That Little Stage Inside Your Head

The reading for this section is found in Matthew 27, Mark 15, Luke 23, and John 18-19.

After Jesus was tried by the Sanhedrin (the religious council), He was taken to the governor, the now infamous Pilate. This is the chronology of the events, as best as I can piece it together, based on the four Gospels (primarily John).

The narrative suggests that Pilate got quite a work out that day. In a few hours he paced back and forth in and out of the palace. He was defiant, sarcastic, scared, confrontational, surprised, intrigued, etc. — the whole gambit of emotions for a highly complex but utterly flawed man.

The religious leaders arrive, early hours of the morning. “… Then he was taken to the headquarters of the Roman governor.”

Out to meet the religious leaders. “What is your charge against this man?”

Inside his headquarters  to interrogate Jesus.  “What is truth?”

Out to inform the religious leaders Jesus was not guilty. “He is not guilty of any crime.”

(At this point, upon hearing that Jesus was from Galilee, Pilate sent Jesus to Herod, who examined Him, found Him “not guilty,” and sent Him back to Pilate).

Inside to order Jesus to be flogged. Then Pilate had Jesus flogged with a lead-tipped whip.”

Out to tell people again he finds Jesus not guilty. “… understand clearly that I find him not guilty.”

Inside to interrogate Jesus one more time. Tried to release Him. “Don’t you realize that I have the power to release you or crucify you?”

Out, sat down at the judgment seat to present Jesus as the King of the Jews. “Look, here is the man!” While sitting there, he receives a message from his wife, telling him to “leave this innocent man alone.” 

Pilate delivers Jesus to be crucified. “I am innocent of this man’s blood. The responsibility is yours!” As he washed his hands in a bowl of water.

It’s 12 noon now. Darkness would soon descend upon the world.

It took about 7 hours of vacillation, pacing back and forth, trying to pass the bucket, playing the power card, etc., for Pilate to finally decide against his own conclusion that Jesus was innocent and sentence Him to die on the cross.

Two disgusting things stand out in this painful story which God turned into triumph:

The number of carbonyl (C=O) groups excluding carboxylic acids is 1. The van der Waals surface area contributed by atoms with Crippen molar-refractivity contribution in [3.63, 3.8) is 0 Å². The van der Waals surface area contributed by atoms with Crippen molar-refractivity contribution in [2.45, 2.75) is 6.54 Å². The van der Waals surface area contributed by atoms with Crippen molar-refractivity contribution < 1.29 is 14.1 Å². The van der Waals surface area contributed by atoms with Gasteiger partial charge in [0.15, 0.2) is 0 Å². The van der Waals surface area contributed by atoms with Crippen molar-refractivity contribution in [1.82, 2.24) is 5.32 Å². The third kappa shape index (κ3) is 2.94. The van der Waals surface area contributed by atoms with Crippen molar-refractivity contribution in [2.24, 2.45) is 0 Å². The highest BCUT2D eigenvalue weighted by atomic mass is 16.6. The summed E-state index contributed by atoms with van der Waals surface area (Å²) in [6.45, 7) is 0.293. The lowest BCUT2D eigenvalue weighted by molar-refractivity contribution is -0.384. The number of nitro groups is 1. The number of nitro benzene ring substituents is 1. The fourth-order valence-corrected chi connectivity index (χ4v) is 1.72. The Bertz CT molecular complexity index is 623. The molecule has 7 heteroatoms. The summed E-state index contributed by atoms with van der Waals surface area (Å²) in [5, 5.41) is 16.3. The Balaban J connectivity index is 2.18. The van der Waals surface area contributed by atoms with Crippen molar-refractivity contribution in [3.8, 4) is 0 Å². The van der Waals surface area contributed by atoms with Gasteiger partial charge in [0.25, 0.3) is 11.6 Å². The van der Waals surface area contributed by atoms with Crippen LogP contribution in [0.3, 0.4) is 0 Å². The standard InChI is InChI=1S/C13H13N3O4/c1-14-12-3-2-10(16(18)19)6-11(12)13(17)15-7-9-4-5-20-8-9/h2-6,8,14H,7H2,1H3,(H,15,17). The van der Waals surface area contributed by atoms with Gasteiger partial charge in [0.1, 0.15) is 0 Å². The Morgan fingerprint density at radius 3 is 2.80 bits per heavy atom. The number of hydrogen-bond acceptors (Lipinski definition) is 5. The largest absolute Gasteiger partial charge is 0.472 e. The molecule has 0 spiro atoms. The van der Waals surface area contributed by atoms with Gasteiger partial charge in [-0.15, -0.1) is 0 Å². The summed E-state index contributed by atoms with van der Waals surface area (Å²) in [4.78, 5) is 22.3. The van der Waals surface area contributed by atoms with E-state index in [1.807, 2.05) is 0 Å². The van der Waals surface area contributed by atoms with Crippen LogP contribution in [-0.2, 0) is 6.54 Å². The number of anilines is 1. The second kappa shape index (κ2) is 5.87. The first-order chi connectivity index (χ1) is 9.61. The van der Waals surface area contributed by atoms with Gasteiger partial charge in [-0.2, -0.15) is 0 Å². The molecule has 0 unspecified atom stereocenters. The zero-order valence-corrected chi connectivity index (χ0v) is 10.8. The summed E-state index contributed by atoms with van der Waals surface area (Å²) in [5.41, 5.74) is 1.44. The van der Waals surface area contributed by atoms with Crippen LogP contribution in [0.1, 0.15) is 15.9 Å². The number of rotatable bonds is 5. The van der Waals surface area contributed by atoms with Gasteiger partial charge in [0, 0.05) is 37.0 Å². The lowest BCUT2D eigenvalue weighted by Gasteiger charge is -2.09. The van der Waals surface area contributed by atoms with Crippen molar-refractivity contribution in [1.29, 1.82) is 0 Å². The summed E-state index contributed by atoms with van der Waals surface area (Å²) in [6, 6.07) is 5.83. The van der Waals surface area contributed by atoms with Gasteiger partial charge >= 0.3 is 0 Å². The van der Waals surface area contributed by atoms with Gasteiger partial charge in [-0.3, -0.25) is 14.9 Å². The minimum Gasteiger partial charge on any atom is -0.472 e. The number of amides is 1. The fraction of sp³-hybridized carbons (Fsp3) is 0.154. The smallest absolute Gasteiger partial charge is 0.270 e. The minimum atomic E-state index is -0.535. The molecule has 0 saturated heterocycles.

1) The religious leaders were such sticklers for keeping every little aspect of the Law that they refused to go inside Pilate’s headquarters so they would not defile themselves (by being in a place where gentiles were present) and thus not be able to participate in the Passover which would start soon. Yet, they were not the least worried about condemning an innocent man to die.

Lesson: Excessive preoccupation with religious exteriors invariably leads to blindness about the things that really matter. It can lead to a “let’s save the trees but forget about the voiceless the millions who die every year in the name of ‘choice'” mindset.

2) Pilate committed two crimes — he went against his own conscience and he went against his wife’s wishes (the latter could have potentially been more costly to him). At the crucial hour of decision, he failed the test of leadership. Little did he know, but at that moment he was on the world stage.

Lesson: Don’t ever let your courage falter, even in a moment you may consider utterly insignificant, away from the spotlight and rather inconsequential to the affairs of others. There is a little space inside our head where life is enacted on a miniature stage and it is there that most of your battles will be won or lost. Do it right on that stage then you will never have to worry about whether the world is watching or not.

Pastor Ivanildo C. Trindade